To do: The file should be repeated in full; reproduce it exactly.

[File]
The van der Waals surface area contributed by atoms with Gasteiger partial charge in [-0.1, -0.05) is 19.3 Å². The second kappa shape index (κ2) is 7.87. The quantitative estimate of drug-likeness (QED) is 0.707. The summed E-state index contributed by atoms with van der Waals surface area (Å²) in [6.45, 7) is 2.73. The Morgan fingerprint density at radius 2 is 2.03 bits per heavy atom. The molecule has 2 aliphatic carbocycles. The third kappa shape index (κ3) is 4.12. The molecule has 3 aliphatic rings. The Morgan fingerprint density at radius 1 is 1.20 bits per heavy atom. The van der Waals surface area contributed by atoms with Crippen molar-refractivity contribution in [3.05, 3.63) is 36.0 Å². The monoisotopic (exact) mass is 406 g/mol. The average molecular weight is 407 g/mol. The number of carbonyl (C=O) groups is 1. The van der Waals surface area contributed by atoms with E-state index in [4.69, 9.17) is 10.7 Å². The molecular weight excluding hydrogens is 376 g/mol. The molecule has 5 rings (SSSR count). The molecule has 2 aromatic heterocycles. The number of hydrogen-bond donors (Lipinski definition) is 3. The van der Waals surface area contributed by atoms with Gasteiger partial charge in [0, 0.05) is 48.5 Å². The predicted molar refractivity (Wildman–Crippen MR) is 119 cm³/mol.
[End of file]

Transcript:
The van der Waals surface area contributed by atoms with Gasteiger partial charge in [-0.1, -0.05) is 19.3 Å². The second kappa shape index (κ2) is 7.87. The quantitative estimate of drug-likeness (QED) is 0.707. The summed E-state index contributed by atoms with van der Waals surface area (Å²) in [6.45, 7) is 2.73. The Morgan fingerprint density at radius 2 is 2.03 bits per heavy atom. The molecule has 2 aliphatic carbocycles. The third kappa shape index (κ3) is 4.12. The molecule has 3 aliphatic rings. The Morgan fingerprint density at radius 1 is 1.20 bits per heavy atom. The van der Waals surface area contributed by atoms with Crippen molar-refractivity contribution in [3.05, 3.63) is 36.0 Å². The monoisotopic (exact) mass is 406 g/mol. The average molecular weight is 407 g/mol. The number of carbonyl (C=O) groups is 1. The van der Waals surface area contributed by atoms with E-state index in [4.69, 9.17) is 10.7 Å². The molecular weight excluding hydrogens is 376 g/mol. The molecule has 5 rings (SSSR count). The molecule has 2 aromatic heterocycles. The number of hydrogen-bond donors (Lipinski definition) is 3. The van der Waals surface area contributed by atoms with Gasteiger partial charge in [0, 0.05) is 48.5 Å². The predicted molar refractivity (Wildman–Crippen MR) is 119 cm³/mol.